Visiting Church Again


I walked into church with David and it was like coming home. I don’t mean that in the sense that phrase is usually meant. I mean it was like coming to my home. I was surrounded by people giving me looks I have gotten ever since adolescence. How do you describe how well you can know architecture you’ve never seen? Because after all, it doesn’t matter. It’s all built the same, the pews are the same as a million places I’ve been in my life. Most of my churches had chairs but somehow they are also the same. We sat in the balcony overlooking the audience and I was overwhelmed by the feeling that this was every church I had ever been in at every time I had ever been there. That if you transplanted any church congregation here, switched them out with any other, it would not matter. They would all look exactly the same. The same teenagers being quietly bored, the same elders listening with intensity or kindness, the same Baby Boomers looking on, mourning the next generation.

A couple of songs are sung, I know them both and refused to sing. Because once upon a time this meant something to me, once upon a time I loved to do this and I will be damned, and take that as you will, if I am going to stand and sit and sing on queue anymore. I won’t pretend. People shook my hand and greeted me before and after and with a couple exceptions they were so generic to me I could not pick them out of a line-up. These are church people. They are kind to me right now because I am new blood and because it is their job. You can see it in their eyes and smiles and it is intensely familiar to me but also extremely meaningless. They are hoping to save me.

I remember with a clarity that is hard to describe the way it felt to walk into the room as an adolescent. People giving me kind and mostly understanding looks. I walk in now, an adult but with my hair dyed and my skin pierced and tattooed and I know that they know me. They have marked me and seen me and I feel the box around me before a word is spoken. They know who I am and there is nothing I can say that will make it better. I remember what it feels like to not be taken seriously, to know that I am pushing the wrong buttons and wondering the wrong things. I remember why I spent so much of my life feeling not smart enough, knowing I was doing it wrong. I am a thirty year old woman but one walk into this room and I am sixteen years old all over again. Home is where my voice can’t be heard.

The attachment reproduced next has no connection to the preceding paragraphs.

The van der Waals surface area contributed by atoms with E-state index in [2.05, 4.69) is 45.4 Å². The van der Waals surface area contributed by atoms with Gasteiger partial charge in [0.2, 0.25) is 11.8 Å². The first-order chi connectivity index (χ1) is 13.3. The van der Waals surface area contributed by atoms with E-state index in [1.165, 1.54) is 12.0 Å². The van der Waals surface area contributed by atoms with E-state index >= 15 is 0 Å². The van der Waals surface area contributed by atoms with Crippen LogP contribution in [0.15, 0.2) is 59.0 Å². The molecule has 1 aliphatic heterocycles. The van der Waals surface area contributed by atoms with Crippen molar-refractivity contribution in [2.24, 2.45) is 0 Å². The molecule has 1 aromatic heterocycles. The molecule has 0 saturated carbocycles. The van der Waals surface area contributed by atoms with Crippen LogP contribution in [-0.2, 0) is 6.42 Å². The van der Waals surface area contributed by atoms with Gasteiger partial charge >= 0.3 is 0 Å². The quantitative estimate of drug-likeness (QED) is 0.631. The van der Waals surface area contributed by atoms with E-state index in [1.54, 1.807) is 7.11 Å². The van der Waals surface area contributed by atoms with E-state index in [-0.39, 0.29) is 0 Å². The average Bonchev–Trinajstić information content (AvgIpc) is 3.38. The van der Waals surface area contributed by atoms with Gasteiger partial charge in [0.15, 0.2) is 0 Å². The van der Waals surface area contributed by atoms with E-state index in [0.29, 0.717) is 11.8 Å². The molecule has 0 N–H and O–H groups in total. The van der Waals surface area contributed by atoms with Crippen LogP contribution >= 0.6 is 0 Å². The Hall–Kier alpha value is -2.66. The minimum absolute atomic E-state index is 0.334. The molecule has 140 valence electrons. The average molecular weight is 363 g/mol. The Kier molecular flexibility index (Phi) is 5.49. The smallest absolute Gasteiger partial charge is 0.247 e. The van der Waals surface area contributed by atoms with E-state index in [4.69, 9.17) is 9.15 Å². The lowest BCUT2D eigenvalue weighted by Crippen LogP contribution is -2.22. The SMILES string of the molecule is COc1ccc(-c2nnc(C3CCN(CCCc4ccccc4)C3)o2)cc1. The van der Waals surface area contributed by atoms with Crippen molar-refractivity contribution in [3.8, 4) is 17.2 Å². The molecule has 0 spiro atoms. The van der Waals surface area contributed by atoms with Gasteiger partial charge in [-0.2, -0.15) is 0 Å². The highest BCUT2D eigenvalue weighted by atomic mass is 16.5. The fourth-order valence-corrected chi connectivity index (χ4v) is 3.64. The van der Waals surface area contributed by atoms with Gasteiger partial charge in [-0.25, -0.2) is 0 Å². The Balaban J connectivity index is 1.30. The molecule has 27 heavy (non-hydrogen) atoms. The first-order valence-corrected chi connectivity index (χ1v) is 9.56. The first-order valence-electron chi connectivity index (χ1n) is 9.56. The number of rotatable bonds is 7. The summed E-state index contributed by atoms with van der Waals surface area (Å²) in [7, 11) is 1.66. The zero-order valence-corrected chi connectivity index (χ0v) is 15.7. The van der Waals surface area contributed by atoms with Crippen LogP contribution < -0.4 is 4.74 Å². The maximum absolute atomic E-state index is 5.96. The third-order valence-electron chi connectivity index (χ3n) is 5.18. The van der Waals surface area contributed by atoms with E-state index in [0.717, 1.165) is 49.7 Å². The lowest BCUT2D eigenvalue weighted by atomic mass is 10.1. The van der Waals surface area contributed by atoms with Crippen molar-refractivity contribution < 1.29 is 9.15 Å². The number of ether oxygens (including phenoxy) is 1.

I sit in that balcony and I listen to the preacher talk of death and destruction and murder, I listen as he calmly explains the necessity of the torture of the end for those who don’t follow this God’s path. I look out over everyone and I see nothing. There is no reaction. He tells us we will all be swept up into heaven while billions of people burn and there is a murmur of joy. I am sick, I am quiet, I am cold. I can’t judge because I know exactly how they feel. I know that just as I was once trained to sit in these pews, I was trained to not think about the phrase “billions dying.” I was trained to believe in hell but never think about it too deeply, trained to read Bible stories and never see the brutality as anything but God’s will, as necessity, as kindness even. It’s deadening and it strips you of your empathy.

You see, someone told me I was evil and I believed them. It’s impossible to explain to you now what it’s like to sit on the other side and hear the rhetoric now. What I hear now is not a message of love but a story of a sadist and our justification for him. It is not a message of grace or love or justice, it’s a story of capriciousness, of a being who commits murder and torture and every other evil under the sun with impunity in the name of love. And I am the most horrified to hear it now and realize I wasn’t horrified before.

I find myself wondering about the realistic possibility of safe spaces in this place. I wonder if it is even possible to create them when you’re coming to the table with so much baggage, when to judge is a moral imperative. A couple of these people seem genuinely kind and I appreciate that, but there are numerous things I could say that could change that interaction. I’ve been attempting with a comical lack of success to find girls to sleep with for a while now, for example. (Sin – harder than you think.) Or perhaps,  I am in a poly relationship with one of your former congregants. Those are just a couple, the biggest of my most obvious things are sexual at the moment, but I’m sure closer conversation would uncover dozens more. I just am not sure how you create safe and open environments when one party believes that the wrong decisions are sending you to eternal damnation, or at least annihilation (Adventists don’t believe in hell, which is one point in their favor, but being burned to a cinder is not actually the most awesome fate either). There’s no space at the table to listen when one side is already convinced.